By: Jillian Markowitz, Esq. Few things frighten business owners more than a notice from the New York State Department of Labor stating that they have been selected for an Audit. Not only do Audits require the preparation of voluminous documents to be reviewed by the Examiner assigned to the case, but they can also result in severe liability, including drastic penalties and fines that have the potential to put small companies out of business. Accordingly, it is imperative that an attorney or accountant retained to defend such an Audit ensures that their client is as prepared as possible. Misclassification of employees as independent contractors is the most common reason that employers face fines and penalties in connection with a Department of Labor Audit. Further, the New York State Department of Labor has joined with the Federal government and other State departments to police misclassification resulting in a large increase in audits in the last several years. Federal and State agencies share information with each other and it is not uncommon for a Department of Labor Audit to spur a Worker's Compensation Audit and an IRS Audit and so on. To complicate matters, the analysis regarding whether a person is an independent contractor or an employee is different for each agency and the results for Unemployment Insurance purposes and Workers' Compensation purposes may be vastly different. An Audit Notice will assign a specific Examiner to your client's case. It is recommended that you reach out to the assigned Examiner as soon as possible in order to introduce yourself and establish a rapport. Many Examiners know from this first contact whether the Audit will be easy or difficult and the first contact colors their impressions of the client and informs them on the attitude they should take during the Audit. If a representative is hostile to an Examiner during the first contact, the Examiner may think they have something to hide and may take a harder tack when reviewing documents. Examiners have wide discretion with regard to the classification of individuals as employees or independent contractors based on numerous factors set forth by the Department of Labor, and, since their recommendations regarding an Audit are rarely overruled, it's your job to make their job as easy as possible. Documentation requested for an Audit includes copies of ledgers and journals, payroll records, disbursement records, copies of checks, corporate books, records relating to reimbursements, income tax returns, payroll returns and 1099s. Audits cover a span of 3 years and, depending on the number of employees at the company, these records can easily be in the thousands, or tens of thousands, of pages. Therefore, it is important that these documents are gathered in advance of the Audit and are well organized. Once again, your job is to make the Examiner's job simple; you do not want them to have to scan through stacks of loose paper to find one particular document. Documents should be organized and tabbed by year and by type and pages should be bate-stamped for easy reference. Creating a Table of Contents so that the Examiner can easily find all documents is recommended; this will also enable you to gain familiarity with the papers so that you can assist in pointing the Examiner towards specific requested information. At the Audit, the Examiner will first review the employee payroll records, or W2s. Examiners select a "test year" from the 3-year period. If no discrepancies are found, they may then choose not to proceed with a review of the remaining years. Again, it behooves your client to be organized. If all the information required by the Examiner is readily accessible and in good order, they may choose not to examine all the years of the Audit period. Next, the Examiner will review the documents relating to independent contractors. Not only should you gather documentation relating to how the independent contractors were paid, but you should also request that your client outline the details of the employment of these individuals, specifically related to how they are supervised and controlled. While this information does not need to be immediately shared with the Examiner, unless requested, it is imperative that you have a working knowledge of the responsibilities and working situation of each independent contractor in the event that the Examiner asks you to defend a classification. Once again, misclassification determinations are based on many factors that often require subjective decisions. Examiners are rarely overruled and if you convince them, it is unlikely that you will have to convince someone higher up at the Department of Labor. The Department of Labor's website provides a vast array of information relating to the factors used when classifying employees for both Unemployment Insurance and Workers' Compensation proposes. Further, they maintain a searchable index of Appeal Board decisions that can be searched by industry and profession and are invaluable in preparing to defend a client's classification of an individual as an independent contractor. Once the review of documents is complete, the Examiner will let you know immediately if they believe that money may be owed. Back at the office, the Examiner will write and submit his report to his immediate supervisor who reviews same. Thereafter, the report is submitted to the Department of Labor for a final review and for the issuance of a final determination. This process typically takes 3-4 months. If a party wishes to appeal a final determination, they must do so in writing within 30 days. The takeaway regarding the preparation for a Department of Labor Audit is twofold. One, be organized and prepared; make the Examiner's job as easy as possible. If they see you have nothing to hide, your documents are well-organized, and you are trying to simplify the process, they will likely be less hostile and may rule on on-the-cusp classifications in your favor. Two, be kind to your Examiner from the first contact onwards. Examiners often make a decision regarding the tenor of an Audit from first contact and if you establish yourself as difficult or hostile, then the Examiner will approach the Audit in the same manner and may use their discretion to your client's disadvantage.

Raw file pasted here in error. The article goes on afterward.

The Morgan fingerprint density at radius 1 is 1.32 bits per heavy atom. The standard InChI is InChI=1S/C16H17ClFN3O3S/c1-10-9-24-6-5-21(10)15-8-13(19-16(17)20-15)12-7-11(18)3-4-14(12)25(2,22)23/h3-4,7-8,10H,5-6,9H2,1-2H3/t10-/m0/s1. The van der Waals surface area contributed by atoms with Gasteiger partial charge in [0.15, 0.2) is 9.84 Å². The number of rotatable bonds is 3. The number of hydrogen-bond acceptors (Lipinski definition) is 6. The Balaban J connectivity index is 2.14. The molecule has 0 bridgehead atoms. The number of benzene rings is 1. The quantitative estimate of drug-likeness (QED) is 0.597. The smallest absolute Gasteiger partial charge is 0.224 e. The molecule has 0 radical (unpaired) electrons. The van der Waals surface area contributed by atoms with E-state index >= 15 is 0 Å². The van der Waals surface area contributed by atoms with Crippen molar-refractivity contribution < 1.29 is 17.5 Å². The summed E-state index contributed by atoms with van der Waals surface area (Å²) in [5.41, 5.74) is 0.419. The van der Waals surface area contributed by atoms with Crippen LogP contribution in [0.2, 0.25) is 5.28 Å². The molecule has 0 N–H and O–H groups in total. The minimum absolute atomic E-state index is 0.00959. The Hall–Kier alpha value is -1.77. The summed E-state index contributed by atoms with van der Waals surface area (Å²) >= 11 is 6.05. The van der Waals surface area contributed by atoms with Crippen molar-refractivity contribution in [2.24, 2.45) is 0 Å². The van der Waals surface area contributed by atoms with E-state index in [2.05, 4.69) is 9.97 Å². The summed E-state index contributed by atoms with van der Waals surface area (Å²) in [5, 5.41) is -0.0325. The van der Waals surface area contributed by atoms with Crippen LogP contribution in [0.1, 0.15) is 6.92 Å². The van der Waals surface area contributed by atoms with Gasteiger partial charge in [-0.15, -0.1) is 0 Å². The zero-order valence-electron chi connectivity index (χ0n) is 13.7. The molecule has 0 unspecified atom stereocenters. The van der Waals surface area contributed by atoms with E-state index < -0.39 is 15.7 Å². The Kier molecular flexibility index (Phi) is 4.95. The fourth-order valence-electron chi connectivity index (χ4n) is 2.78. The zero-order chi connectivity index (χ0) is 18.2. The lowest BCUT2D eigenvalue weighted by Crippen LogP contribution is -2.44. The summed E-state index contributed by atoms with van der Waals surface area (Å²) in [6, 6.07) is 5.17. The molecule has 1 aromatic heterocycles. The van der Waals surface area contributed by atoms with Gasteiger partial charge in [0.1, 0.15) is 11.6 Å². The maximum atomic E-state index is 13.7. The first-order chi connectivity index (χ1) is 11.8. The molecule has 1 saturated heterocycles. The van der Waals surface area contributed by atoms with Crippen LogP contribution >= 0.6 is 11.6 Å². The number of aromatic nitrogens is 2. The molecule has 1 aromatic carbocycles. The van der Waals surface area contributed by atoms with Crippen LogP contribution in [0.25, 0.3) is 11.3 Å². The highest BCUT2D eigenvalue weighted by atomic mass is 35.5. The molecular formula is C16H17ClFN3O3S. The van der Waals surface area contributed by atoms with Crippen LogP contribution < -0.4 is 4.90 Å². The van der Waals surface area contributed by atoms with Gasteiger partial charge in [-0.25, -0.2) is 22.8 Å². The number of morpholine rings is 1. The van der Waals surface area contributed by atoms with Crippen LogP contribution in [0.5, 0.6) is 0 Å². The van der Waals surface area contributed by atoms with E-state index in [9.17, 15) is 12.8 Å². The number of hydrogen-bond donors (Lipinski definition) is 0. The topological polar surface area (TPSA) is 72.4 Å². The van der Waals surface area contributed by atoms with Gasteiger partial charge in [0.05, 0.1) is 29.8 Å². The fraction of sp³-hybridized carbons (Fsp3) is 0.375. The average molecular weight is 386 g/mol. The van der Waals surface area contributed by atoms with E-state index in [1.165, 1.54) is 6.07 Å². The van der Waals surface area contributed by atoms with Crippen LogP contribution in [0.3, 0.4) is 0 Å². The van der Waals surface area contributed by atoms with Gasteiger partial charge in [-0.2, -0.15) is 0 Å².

On October 14, 2015 the Law offices of Bashian P.C. were proud to host a live, 90 minute "webinar" presented by the New York State Bar Association entitled "Winning a Will Contest Using Medical Records to Support Lack of Capacity." Partners Gary E. Bashian lectured in detail about the nature of Testamentary Capacity under New York law, the use of medical records to establish a Testator's lack of capacity, and
In many areas, co-op apartments are viewed as affordable housing that offer a gateway to home ownership. First-time homebuyers and seniors are often drawn to co-ops as they require less upkeep than houses and the repairs and management of the common areas are cared for by a management company. Co-ops also offer owners seeking to cap their monthly housing costs a set maintenance fee that will usually encompass the costs of heat, hot water, upkeep of the common areas and real estate taxes in addition to any mortgage payments. While co-ops have much to offer, it is important to understand that buying a co-op is very different than purchasing other real estate. Here are a few tips to consider: